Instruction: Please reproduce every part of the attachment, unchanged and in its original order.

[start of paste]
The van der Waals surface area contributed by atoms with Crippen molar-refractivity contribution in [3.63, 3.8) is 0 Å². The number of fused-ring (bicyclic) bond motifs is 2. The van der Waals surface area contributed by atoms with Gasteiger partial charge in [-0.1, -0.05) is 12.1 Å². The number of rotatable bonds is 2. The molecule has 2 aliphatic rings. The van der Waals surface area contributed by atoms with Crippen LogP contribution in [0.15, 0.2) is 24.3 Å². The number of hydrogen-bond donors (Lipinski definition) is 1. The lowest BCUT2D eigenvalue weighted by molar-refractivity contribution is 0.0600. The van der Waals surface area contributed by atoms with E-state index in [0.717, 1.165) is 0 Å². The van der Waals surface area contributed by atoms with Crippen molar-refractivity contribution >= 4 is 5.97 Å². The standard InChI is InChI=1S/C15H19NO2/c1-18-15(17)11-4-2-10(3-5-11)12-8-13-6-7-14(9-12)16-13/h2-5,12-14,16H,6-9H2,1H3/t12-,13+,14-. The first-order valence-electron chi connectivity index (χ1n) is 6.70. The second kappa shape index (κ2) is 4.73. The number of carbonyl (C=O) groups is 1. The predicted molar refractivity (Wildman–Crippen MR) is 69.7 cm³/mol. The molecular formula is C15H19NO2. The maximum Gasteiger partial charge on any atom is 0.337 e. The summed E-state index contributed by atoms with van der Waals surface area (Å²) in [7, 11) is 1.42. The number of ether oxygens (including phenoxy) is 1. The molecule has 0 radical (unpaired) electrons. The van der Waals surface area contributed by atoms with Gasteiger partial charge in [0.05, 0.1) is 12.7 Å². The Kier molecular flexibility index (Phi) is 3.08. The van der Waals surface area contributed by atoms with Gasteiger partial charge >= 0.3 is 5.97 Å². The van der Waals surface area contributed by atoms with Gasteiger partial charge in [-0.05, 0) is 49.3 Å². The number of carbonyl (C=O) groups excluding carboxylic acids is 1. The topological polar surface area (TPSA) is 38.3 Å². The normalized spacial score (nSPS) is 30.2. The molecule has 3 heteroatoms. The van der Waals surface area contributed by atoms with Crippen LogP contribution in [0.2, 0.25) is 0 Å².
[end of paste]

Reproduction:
The van der Waals surface area contributed by atoms with Crippen molar-refractivity contribution in [3.63, 3.8) is 0 Å². The number of fused-ring (bicyclic) bond motifs is 2. The van der Waals surface area contributed by atoms with Gasteiger partial charge in [-0.1, -0.05) is 12.1 Å². The number of rotatable bonds is 2. The molecule has 2 aliphatic rings. The van der Waals surface area contributed by atoms with Crippen LogP contribution in [0.15, 0.2) is 24.3 Å². The number of hydrogen-bond donors (Lipinski definition) is 1. The lowest BCUT2D eigenvalue weighted by molar-refractivity contribution is 0.0600. The van der Waals surface area contributed by atoms with E-state index in [0.717, 1.165) is 0 Å². The van der Waals surface area contributed by atoms with Crippen molar-refractivity contribution >= 4 is 5.97 Å². The standard InChI is InChI=1S/C15H19NO2/c1-18-15(17)11-4-2-10(3-5-11)12-8-13-6-7-14(9-12)16-13/h2-5,12-14,16H,6-9H2,1H3/t12-,13+,14-. The first-order valence-electron chi connectivity index (χ1n) is 6.70. The second kappa shape index (κ2) is 4.73. The number of carbonyl (C=O) groups is 1. The predicted molar refractivity (Wildman–Crippen MR) is 69.7 cm³/mol. The molecular formula is C15H19NO2. The maximum Gasteiger partial charge on any atom is 0.337 e. The summed E-state index contributed by atoms with van der Waals surface area (Å²) in [7, 11) is 1.42. The number of ether oxygens (including phenoxy) is 1. The molecule has 0 radical (unpaired) electrons. The van der Waals surface area contributed by atoms with Gasteiger partial charge in [0.05, 0.1) is 12.7 Å². The Kier molecular flexibility index (Phi) is 3.08. The van der Waals surface area contributed by atoms with Gasteiger partial charge >= 0.3 is 5.97 Å². The van der Waals surface area contributed by atoms with Gasteiger partial charge in [-0.05, 0) is 49.3 Å². The number of carbonyl (C=O) groups excluding carboxylic acids is 1. The topological polar surface area (TPSA) is 38.3 Å². The normalized spacial score (nSPS) is 30.2. The molecule has 3 heteroatoms. The van der Waals surface area contributed by atoms with Crippen LogP contribution in [0.2, 0.25) is 0 Å².